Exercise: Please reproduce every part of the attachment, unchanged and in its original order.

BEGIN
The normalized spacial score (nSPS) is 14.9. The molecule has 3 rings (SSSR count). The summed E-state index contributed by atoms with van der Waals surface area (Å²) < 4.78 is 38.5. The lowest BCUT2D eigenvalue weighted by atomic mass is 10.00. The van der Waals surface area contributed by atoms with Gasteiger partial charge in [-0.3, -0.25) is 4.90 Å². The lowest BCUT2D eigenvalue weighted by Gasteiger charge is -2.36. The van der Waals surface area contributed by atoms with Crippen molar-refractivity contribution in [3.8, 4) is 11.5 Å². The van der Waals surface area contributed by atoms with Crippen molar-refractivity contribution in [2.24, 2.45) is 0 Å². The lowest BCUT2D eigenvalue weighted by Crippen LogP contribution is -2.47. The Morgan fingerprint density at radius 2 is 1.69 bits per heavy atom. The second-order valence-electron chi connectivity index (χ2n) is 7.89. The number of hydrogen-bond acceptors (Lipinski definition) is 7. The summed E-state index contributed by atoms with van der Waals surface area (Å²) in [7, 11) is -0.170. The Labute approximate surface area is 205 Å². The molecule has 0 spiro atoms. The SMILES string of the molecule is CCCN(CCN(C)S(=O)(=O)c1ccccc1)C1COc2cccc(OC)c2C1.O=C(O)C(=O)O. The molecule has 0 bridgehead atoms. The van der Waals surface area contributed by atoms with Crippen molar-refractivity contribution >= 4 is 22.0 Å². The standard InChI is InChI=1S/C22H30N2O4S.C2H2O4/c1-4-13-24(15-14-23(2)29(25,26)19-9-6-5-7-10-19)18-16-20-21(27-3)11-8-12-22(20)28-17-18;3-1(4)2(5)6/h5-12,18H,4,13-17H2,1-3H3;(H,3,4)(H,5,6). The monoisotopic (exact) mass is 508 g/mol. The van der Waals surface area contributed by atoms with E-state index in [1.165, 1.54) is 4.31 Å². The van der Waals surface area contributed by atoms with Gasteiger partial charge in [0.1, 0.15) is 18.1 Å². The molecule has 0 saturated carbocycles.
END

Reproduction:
The normalized spacial score (nSPS) is 14.9. The molecule has 3 rings (SSSR count). The summed E-state index contributed by atoms with van der Waals surface area (Å²) < 4.78 is 38.5. The lowest BCUT2D eigenvalue weighted by atomic mass is 10.00. The van der Waals surface area contributed by atoms with Gasteiger partial charge in [-0.3, -0.25) is 4.90 Å². The lowest BCUT2D eigenvalue weighted by Gasteiger charge is -2.36. The van der Waals surface area contributed by atoms with Crippen molar-refractivity contribution in [3.8, 4) is 11.5 Å². The van der Waals surface area contributed by atoms with Crippen molar-refractivity contribution in [2.24, 2.45) is 0 Å². The lowest BCUT2D eigenvalue weighted by Crippen LogP contribution is -2.47. The Morgan fingerprint density at radius 2 is 1.69 bits per heavy atom. The second-order valence-electron chi connectivity index (χ2n) is 7.89. The number of hydrogen-bond acceptors (Lipinski definition) is 7. The summed E-state index contributed by atoms with van der Waals surface area (Å²) in [7, 11) is -0.170. The Labute approximate surface area is 205 Å². The molecule has 0 spiro atoms. The SMILES string of the molecule is CCCN(CCN(C)S(=O)(=O)c1ccccc1)C1COc2cccc(OC)c2C1.O=C(O)C(=O)O. The molecule has 0 bridgehead atoms. The van der Waals surface area contributed by atoms with Crippen molar-refractivity contribution >= 4 is 22.0 Å². The standard InChI is InChI=1S/C22H30N2O4S.C2H2O4/c1-4-13-24(15-14-23(2)29(25,26)19-9-6-5-7-10-19)18-16-20-21(27-3)11-8-12-22(20)28-17-18;3-1(4)2(5)6/h5-12,18H,4,13-17H2,1-3H3;(H,3,4)(H,5,6). The monoisotopic (exact) mass is 508 g/mol. The van der Waals surface area contributed by atoms with E-state index in [1.165, 1.54) is 4.31 Å². The van der Waals surface area contributed by atoms with Gasteiger partial charge in [0.1, 0.15) is 18.1 Å². The molecule has 0 saturated carbocycles.